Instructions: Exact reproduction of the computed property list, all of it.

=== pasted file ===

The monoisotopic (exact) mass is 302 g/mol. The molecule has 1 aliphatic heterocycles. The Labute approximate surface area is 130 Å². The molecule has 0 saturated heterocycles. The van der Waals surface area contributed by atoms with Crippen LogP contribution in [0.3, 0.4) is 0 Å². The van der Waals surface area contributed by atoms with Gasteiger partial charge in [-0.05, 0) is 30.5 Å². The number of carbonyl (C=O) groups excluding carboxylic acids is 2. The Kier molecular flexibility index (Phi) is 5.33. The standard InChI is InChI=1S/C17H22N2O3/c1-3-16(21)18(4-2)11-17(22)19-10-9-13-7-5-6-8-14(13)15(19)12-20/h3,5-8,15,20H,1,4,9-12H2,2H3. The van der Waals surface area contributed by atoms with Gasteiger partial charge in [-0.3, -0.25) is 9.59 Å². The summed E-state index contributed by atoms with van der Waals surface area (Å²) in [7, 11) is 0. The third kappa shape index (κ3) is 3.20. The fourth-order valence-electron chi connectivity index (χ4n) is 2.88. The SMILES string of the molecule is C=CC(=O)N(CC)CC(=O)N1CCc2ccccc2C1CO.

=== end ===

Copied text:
The monoisotopic (exact) mass is 302 g/mol. The molecule has 1 aliphatic heterocycles. The Labute approximate surface area is 130 Å². The molecule has 0 saturated heterocycles. The van der Waals surface area contributed by atoms with Crippen LogP contribution in [0.3, 0.4) is 0 Å². The van der Waals surface area contributed by atoms with Gasteiger partial charge in [-0.05, 0) is 30.5 Å². The number of carbonyl (C=O) groups excluding carboxylic acids is 2. The Kier molecular flexibility index (Phi) is 5.33. The standard InChI is InChI=1S/C17H22N2O3/c1-3-16(21)18(4-2)11-17(22)19-10-9-13-7-5-6-8-14(13)15(19)12-20/h3,5-8,15,20H,1,4,9-12H2,2H3. The van der Waals surface area contributed by atoms with Gasteiger partial charge in [-0.3, -0.25) is 9.59 Å². The summed E-state index contributed by atoms with van der Waals surface area (Å²) in [7, 11) is 0. The third kappa shape index (κ3) is 3.20. The fourth-order valence-electron chi connectivity index (χ4n) is 2.88. The SMILES string of the molecule is C=CC(=O)N(CC)CC(=O)N1CCc2ccccc2C1CO.